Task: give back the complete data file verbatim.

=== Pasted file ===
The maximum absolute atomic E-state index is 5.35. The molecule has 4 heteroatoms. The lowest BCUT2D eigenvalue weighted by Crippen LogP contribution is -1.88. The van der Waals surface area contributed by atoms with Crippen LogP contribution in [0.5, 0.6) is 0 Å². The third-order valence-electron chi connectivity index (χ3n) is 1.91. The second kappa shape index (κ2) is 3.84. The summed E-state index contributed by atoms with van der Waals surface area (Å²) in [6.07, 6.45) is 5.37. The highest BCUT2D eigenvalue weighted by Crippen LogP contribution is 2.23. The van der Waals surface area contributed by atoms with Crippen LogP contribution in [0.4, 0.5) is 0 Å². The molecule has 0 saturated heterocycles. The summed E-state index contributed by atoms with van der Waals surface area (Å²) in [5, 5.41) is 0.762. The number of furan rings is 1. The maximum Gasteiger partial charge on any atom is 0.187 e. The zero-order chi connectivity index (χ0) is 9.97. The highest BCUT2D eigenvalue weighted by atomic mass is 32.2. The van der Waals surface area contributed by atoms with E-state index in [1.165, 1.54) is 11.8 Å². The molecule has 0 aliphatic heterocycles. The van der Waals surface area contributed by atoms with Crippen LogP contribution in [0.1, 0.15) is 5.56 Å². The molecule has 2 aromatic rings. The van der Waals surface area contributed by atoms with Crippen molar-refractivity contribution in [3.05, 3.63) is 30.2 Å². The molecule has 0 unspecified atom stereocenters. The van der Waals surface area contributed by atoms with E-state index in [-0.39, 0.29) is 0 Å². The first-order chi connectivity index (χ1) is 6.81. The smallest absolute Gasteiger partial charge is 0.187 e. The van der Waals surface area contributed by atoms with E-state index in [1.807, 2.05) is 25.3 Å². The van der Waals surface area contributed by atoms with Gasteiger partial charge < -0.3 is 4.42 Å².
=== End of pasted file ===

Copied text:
The maximum absolute atomic E-state index is 5.35. The molecule has 4 heteroatoms. The lowest BCUT2D eigenvalue weighted by Crippen LogP contribution is -1.88. The van der Waals surface area contributed by atoms with Crippen LogP contribution in [0.5, 0.6) is 0 Å². The third-order valence-electron chi connectivity index (χ3n) is 1.91. The second kappa shape index (κ2) is 3.84. The summed E-state index contributed by atoms with van der Waals surface area (Å²) in [6.07, 6.45) is 5.37. The highest BCUT2D eigenvalue weighted by Crippen LogP contribution is 2.23. The van der Waals surface area contributed by atoms with Crippen LogP contribution in [0.4, 0.5) is 0 Å². The molecule has 0 saturated heterocycles. The summed E-state index contributed by atoms with van der Waals surface area (Å²) in [5, 5.41) is 0.762. The number of furan rings is 1. The maximum Gasteiger partial charge on any atom is 0.187 e. The zero-order chi connectivity index (χ0) is 9.97. The highest BCUT2D eigenvalue weighted by atomic mass is 32.2. The van der Waals surface area contributed by atoms with E-state index in [1.165, 1.54) is 11.8 Å². The molecule has 0 aliphatic heterocycles. The van der Waals surface area contributed by atoms with Crippen LogP contribution in [0.1, 0.15) is 5.56 Å². The molecule has 2 aromatic rings. The van der Waals surface area contributed by atoms with Crippen molar-refractivity contribution in [3.05, 3.63) is 30.2 Å². The molecule has 0 unspecified atom stereocenters. The van der Waals surface area contributed by atoms with E-state index in [-0.39, 0.29) is 0 Å². The first-order chi connectivity index (χ1) is 6.81. The smallest absolute Gasteiger partial charge is 0.187 e. The van der Waals surface area contributed by atoms with E-state index in [1.807, 2.05) is 25.3 Å². The van der Waals surface area contributed by atoms with Gasteiger partial charge < -0.3 is 4.42 Å².